Q. Thanks to a birthday gift from my special lady, I’ve become a total iPod addict—got the earbuds strapped on, like, 10 hours a day. Now I’m itching to see what else the wondrous little rectangle can do. Where can I learn how to hack my iPod?
A. Perhaps the better question is, Where can’t you? Seems like every iPod aficionado from here to Qyzylorda (that’s in Kazakhstan, folks) has started up a website dedicated to Apple’s signature music box. A full accounting would run over into Musto’s column, so Mr. Roboto will just hit the crowd-pleasers.
For the easiest list of links to third-party iPod software, try ipodhacks.com; just click on “More Files” in the “Latest Downloads” box. Most of the best programs are for Mac OS X only, so Windows users may be a bit frustrated. But if you’re a Machead, man, is this ever a gold mine. Mr. Roboto just tested the latest version of iPodRip ($10), which lets you reverse the natural order and download from iPod to Mac. It now works a lot more smoothly with Jaguar, a big plus for many G4 users. A freeware option is Ollie’s iPod Extractor 3.0—buggier than iPodRip, but the price can’t be beat.
Also worthy of Mr. Roboto’s seal of approval is ipoding.com, the best place to keep tabs on the latest hardware advances from Mac-centric vendors Belkin and Griffin Technologies. The whole gadget world’s been abuzz recently about Belkin’s soon-to-be-released Digital Camera Link for iPod ($90), which’ll let you store photos on your iPod (though not—sigh!—on your iPod mini). Check with ipoding.com for regular updates on when such gizmos will finally hit stores. The website is also to be commended for its separate section for Windows and Linux software, and its nice how-tos under the “Tips/Trix” heading.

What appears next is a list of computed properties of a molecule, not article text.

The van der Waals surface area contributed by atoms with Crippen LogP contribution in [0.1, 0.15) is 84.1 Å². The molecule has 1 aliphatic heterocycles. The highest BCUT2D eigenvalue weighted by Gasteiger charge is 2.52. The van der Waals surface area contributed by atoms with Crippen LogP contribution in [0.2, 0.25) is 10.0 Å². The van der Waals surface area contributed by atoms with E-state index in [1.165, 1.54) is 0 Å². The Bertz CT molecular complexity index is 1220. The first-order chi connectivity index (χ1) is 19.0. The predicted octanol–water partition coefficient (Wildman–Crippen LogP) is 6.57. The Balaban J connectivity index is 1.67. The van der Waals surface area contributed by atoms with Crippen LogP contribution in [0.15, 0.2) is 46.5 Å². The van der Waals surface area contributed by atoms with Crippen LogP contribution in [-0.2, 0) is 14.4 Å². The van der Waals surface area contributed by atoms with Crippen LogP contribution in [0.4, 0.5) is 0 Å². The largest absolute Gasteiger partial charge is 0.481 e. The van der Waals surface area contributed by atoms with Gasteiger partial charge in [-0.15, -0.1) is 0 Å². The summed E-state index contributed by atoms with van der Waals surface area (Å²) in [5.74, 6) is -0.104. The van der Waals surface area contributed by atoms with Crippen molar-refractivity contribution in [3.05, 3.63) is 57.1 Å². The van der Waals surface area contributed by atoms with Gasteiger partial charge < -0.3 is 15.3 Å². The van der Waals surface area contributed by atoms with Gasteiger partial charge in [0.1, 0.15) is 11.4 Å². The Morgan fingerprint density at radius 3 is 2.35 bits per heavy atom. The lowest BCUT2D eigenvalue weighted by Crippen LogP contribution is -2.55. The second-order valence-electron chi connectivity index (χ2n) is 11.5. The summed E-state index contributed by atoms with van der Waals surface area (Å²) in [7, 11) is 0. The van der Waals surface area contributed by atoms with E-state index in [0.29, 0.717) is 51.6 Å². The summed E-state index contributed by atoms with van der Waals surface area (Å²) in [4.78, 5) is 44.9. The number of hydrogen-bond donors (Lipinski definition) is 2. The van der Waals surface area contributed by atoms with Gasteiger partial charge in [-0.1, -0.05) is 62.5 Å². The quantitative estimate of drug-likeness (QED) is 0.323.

The third, and most popular, member of the online troika of iPod sites is ipodlounge.com, which has seemingly been around since day one. The layout is a little less user-friendly—flashing ads are a Mr. Roboto pet peeve—but this is probably the best place to swap tips with fellow iPod users, through the excellent Forums section. There’s also a nifty guide to the iPod Mini. If you’re a real gearhead, you’ll dig the “autopsy photos” of a taken-apart unit.
One off-line resource worth considering if you’re a newbie is J.D. Biersdorfer’s iPod & iTunes: The Missing Manual (O’Reilly, $25). The info isn’t earth-shattering—there’s an entire chapter on using the address book feature, for example—but it’s a solid, clearly written primer. Even Mr. Roboto will admit to consulting Ms. Biersdorfer’s tome from time to time, just to make sure some hardcore hack isn’t likely to fry his iPod’s innards.
Homo sapiens 2.0
It should come as no surprise that Mr. Roboto eagerly awaits the day when human beings will be a lot more like him—chock full of microchips and other silicon goodies. So kudos to Cyberkinetics Inc. of Foxborough, Massachusetts, for receiving the FDA’s go-ahead to conduct a clinical trial on the BrainGate Neural Interface System. The teensy sensor chip, when affixed to a zone of the brain that controls movement, can “leverage the translation of thought into direct computer control.” That means stroke victims could communicate through a computer, moving the cursor just by thinking.
Become the media
Forgive Mr. Roboto for being slow to test out Roxio’s Easy Media Creator 7—your favorite robotic columnist recently took a trip to Istanbul. Now the jet lag’s over, and Roxio’s software ($80 after rebate) has been duly judged. Let’s call it an 8.5 out of 10—way easier to use than its predecessor, especially when it comes to creating new DVDs. The photo editor is a step up too, especially the feature that lets you eliminate red-eye from digital snapshots. The minor gripes are the too simplistic sound editor and the not-very-informative tutorials. But for PC users looking for an all-in-one media suite, this is definitely your best bet.
This article from the Village Voice Archive was posted on April 27, 2004